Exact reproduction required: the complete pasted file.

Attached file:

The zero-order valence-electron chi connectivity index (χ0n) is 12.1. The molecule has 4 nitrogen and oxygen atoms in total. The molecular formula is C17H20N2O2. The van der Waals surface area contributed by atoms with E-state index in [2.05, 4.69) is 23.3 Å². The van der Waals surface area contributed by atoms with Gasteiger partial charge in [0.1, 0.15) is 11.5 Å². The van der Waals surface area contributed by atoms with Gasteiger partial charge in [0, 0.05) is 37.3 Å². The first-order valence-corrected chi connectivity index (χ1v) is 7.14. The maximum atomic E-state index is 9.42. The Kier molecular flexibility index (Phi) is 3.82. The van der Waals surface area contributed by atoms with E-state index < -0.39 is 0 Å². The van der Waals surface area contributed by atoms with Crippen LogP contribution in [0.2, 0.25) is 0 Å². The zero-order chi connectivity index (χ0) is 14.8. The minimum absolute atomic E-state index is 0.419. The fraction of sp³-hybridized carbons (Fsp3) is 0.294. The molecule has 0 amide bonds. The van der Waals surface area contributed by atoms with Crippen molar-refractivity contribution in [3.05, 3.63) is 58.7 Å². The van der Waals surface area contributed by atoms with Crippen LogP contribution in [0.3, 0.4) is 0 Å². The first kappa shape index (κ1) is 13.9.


The zero-order valence-electron chi connectivity index (χ0n) is 12.1. The molecule has 4 nitrogen and oxygen atoms in total. The molecular formula is C17H20N2O2. The van der Waals surface area contributed by atoms with E-state index in [2.05, 4.69) is 23.3 Å². The van der Waals surface area contributed by atoms with Gasteiger partial charge in [0.1, 0.15) is 11.5 Å². The van der Waals surface area contributed by atoms with Gasteiger partial charge in [0, 0.05) is 37.3 Å². The first-order valence-corrected chi connectivity index (χ1v) is 7.14. The maximum atomic E-state index is 9.42. The Kier molecular flexibility index (Phi) is 3.82. The van der Waals surface area contributed by atoms with E-state index < -0.39 is 0 Å². The van der Waals surface area contributed by atoms with Crippen LogP contribution in [0.2, 0.25) is 0 Å². The zero-order chi connectivity index (χ0) is 14.8. The minimum absolute atomic E-state index is 0.419. The fraction of sp³-hybridized carbons (Fsp3) is 0.294. The molecule has 0 amide bonds. The van der Waals surface area contributed by atoms with Crippen molar-refractivity contribution in [3.05, 3.63) is 58.7 Å². The van der Waals surface area contributed by atoms with Crippen LogP contribution in [0.3, 0.4) is 0 Å². The first kappa shape index (κ1) is 13.9.